Human papilloma virus (HPV) has more than 100 different strains, many of which cause warts. Different strains cause different kinds of warts. Warts are skin-colored growths on the skin that are non-cancerous and often cause no discomfort. There are five main kinds of warts: common, foot, flat, subungual/periungual and genital. Because HPV is a virus, it cannot be cured, but for many people the infection is cleared by the body without treatment.
Common warts grow on the fingers and feel rough. They might have small black dots, which are tiny clotted blood vessels. The warts do not need to be removed but can be if you do not like how they look or feel. Treatment might prevent you from spreading the infection to other parts of your hand or to other people. When skin has been damaged and is broken (like with a cut or scrape), it is easier for the virus to enter the body and for someone else to be infected.
Warts on the feet are usually referred to as plantar warts. These warts usually grow on heels or the balls of the feet. Plantar warts are usually hard, flat and might feel grainy. Plantar warts also develop clotted blood vessels that appear as dots that are sometimes referred to as wart seeds. Foot warts might grow in clusters call mosaic warts. Warts on the feet can be more painful than in other areas from the pressure applied by the foot.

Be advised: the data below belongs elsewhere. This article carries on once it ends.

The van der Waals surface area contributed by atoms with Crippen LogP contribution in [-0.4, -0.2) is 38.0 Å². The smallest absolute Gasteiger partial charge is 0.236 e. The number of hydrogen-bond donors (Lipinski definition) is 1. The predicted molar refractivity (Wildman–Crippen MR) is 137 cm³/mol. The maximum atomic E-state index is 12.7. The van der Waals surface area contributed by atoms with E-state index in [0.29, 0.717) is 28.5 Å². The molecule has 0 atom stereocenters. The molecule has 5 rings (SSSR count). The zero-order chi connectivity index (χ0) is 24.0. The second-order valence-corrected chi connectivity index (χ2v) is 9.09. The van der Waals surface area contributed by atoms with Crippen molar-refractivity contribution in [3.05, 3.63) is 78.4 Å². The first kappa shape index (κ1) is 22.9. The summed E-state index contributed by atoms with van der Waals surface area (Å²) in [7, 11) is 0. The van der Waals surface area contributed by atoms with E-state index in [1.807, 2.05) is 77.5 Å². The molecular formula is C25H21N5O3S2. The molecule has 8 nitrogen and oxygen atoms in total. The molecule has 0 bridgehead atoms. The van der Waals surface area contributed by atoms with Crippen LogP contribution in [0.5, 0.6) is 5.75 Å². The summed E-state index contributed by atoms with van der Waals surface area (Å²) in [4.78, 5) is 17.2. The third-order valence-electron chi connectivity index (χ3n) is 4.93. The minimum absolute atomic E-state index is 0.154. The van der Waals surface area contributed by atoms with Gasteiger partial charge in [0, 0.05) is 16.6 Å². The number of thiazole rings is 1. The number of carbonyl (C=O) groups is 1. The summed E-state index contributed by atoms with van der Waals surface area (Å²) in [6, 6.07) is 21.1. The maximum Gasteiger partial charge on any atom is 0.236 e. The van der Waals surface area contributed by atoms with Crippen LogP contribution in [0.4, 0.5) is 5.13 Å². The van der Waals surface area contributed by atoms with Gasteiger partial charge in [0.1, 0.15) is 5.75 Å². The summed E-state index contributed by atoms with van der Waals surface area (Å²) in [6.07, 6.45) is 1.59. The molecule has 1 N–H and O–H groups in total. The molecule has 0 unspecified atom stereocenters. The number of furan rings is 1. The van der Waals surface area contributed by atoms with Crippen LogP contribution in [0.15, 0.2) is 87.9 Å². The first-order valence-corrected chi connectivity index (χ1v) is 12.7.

Flat warts occur most commonly in children but can be seen in adults as well. They grow in clusters and most often appear on the head and face. Flat warts appear smaller and smoother than common or foot warts.
Subungual and Periungual Warts
Warts underneath the nails are called subungual; warts under toenails are called periungual. Warts under the nails are more difficult to treat than other warts because their location makes it difficult to reach them. If these warts grow unchecked, they can cause the nails to come off. These warts are similar in appearance to common warts.
Genital warts appear on the genital areas including on the vulva, cervix, penis, scrotum, groin, thigh, vagina or anus. The warts can be single or in clusters. They can be raised or flat and often resemble cauliflower. Untreated genital warts might continue to grow but will never lead to cancer; some strains of sexually transmitted HPV cause genital warts, but other strains might lead to cancer.
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